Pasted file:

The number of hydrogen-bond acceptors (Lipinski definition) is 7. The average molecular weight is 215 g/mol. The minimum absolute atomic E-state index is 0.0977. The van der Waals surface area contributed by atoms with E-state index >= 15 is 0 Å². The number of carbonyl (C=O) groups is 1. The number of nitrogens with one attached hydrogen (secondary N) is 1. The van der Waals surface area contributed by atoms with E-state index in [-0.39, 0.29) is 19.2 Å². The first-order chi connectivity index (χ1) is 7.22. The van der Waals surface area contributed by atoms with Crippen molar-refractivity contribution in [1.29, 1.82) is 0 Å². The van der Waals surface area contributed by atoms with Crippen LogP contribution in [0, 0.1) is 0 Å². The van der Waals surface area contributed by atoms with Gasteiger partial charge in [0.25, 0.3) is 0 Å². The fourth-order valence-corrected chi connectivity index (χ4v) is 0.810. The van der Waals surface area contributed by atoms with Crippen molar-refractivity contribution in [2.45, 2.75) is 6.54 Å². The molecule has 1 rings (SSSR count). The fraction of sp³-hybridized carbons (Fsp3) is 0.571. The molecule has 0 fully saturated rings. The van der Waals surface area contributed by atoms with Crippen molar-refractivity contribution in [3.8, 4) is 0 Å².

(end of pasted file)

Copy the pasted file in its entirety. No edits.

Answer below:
The number of hydrogen-bond acceptors (Lipinski definition) is 7. The average molecular weight is 215 g/mol. The minimum absolute atomic E-state index is 0.0977. The van der Waals surface area contributed by atoms with E-state index >= 15 is 0 Å². The number of carbonyl (C=O) groups is 1. The number of nitrogens with one attached hydrogen (secondary N) is 1. The van der Waals surface area contributed by atoms with E-state index in [-0.39, 0.29) is 19.2 Å². The first-order chi connectivity index (χ1) is 7.22. The van der Waals surface area contributed by atoms with Crippen molar-refractivity contribution in [1.29, 1.82) is 0 Å². The van der Waals surface area contributed by atoms with Crippen LogP contribution in [0, 0.1) is 0 Å². The van der Waals surface area contributed by atoms with Gasteiger partial charge in [0.25, 0.3) is 0 Å². The fourth-order valence-corrected chi connectivity index (χ4v) is 0.810. The van der Waals surface area contributed by atoms with Crippen molar-refractivity contribution in [2.45, 2.75) is 6.54 Å². The molecule has 1 rings (SSSR count). The fraction of sp³-hybridized carbons (Fsp3) is 0.571. The molecule has 0 fully saturated rings. The van der Waals surface area contributed by atoms with Crippen molar-refractivity contribution in [3.8, 4) is 0 Å².